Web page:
How to Check IRS Balance Owed

Owing money to the Internal Revenue Service is never a happy situation, and it gets even more intimidating if you misplace the paperwork telling you how much you owe and when it's due. You can still verify your situation in the traditional ways, by telephone or by requesting a transcript in the mail, but the simplest way to stay up to speed on your tax situation is now through the agency's online "View Your Account Information" page.

How to Check IRS Balance Owed
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Setting Up Your Account

If you've already set up a tax account with the IRS for e-filing purposes or other reasons, you'll just need to click "View Your Account" and log in. If you haven't set up an account yet, you'll need to go through a few steps first. The process begins with gathering the information you'll need: an email address, your Social Security number, your address and filing status from your last return as well as the account number you use for some form of credit such as a credit card, mortgage or car payment. As part of the signup process, you'll be sent a secure activation code, which can come by conventional letter mail or as a text message to a mobile phone that's in your own name. Use that code to complete the activation process, and then you'll be able to view your tax history, your payments to date, and the balance you owe.

Ordering a Transcript by Mail

If you prefer not to conduct your tax-related business on the internet, or if you want to have hard-copy documentation to keep in your files, you can also request a transcript from the IRS. This gives you a copy of your previous return, complete with any amounts owing. You'll need to complete form 4506-T, and specify in section 6 that you're looking for an account transcript. There's no charge for the transcript, and you'll usually receive your copy within 10 business days after the IRS receives your 4506-T. The printed transcript will provide you with a record of the payments you've made to date on your account, any penalties you've been assessed and any adjustments that have been made to the account since you filed. If you're working with a third-party financial professional, such as an accountant, financial planner or another adviser, you can have the transcript sent to your adviser instead of your home address.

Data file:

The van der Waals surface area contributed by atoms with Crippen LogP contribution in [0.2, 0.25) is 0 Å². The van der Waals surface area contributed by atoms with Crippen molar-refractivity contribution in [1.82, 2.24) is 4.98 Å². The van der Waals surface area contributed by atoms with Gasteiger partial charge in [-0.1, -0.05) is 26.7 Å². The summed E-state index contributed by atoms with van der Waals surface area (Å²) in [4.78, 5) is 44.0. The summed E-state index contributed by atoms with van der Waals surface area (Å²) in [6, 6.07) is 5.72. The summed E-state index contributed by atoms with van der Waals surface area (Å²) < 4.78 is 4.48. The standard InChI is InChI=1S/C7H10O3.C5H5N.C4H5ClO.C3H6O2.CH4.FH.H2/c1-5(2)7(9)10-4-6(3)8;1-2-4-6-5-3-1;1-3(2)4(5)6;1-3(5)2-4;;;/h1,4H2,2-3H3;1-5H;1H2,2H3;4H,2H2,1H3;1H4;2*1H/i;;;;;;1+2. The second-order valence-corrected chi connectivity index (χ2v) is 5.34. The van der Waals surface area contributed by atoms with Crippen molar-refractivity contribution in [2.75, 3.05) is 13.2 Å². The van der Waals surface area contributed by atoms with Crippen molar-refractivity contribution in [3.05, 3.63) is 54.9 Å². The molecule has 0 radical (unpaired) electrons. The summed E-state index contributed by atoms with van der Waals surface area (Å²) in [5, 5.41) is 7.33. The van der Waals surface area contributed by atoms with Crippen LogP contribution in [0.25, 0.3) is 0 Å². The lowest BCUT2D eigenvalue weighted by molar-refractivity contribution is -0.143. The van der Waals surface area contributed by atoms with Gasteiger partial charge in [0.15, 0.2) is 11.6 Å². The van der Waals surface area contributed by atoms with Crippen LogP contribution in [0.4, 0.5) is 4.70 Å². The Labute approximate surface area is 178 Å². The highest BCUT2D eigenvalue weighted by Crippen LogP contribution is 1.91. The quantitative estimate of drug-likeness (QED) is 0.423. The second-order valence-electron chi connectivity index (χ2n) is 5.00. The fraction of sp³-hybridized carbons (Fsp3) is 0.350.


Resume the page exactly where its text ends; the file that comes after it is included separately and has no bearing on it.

Ordering a Transcript by Telephone

If you want to shorten the process of receiving your transcript, you have the option of using the IRS' automated telephone system to order one. You'll need to call 1-800-908-9946 from a touch-tone or mobile phone, and have all of the same personal identification ready before you dial. The transcript will still usually arrive in 10 days or less, but you'll save the time required to mail in your 4506-T.

Telephone or In-Office Inquiry

If you're really in a hurry to find out how much you owe, you can call the IRS directly at 1-800-829-1040, but be aware that the wait to speak to a human averages nearly a half-hour all year round. During filing season the wait can be shorter because the IRS puts extra bodies on the phone to cope with peak demand. You also have the option of making an appointment to see someone in person at the local tax office to inquire directly about your outstanding balance or request a transcript. You'll need to make an appointment, but — depending on the time of year, and how busy your local office is — it can be quicker than getting a transcript sent out.

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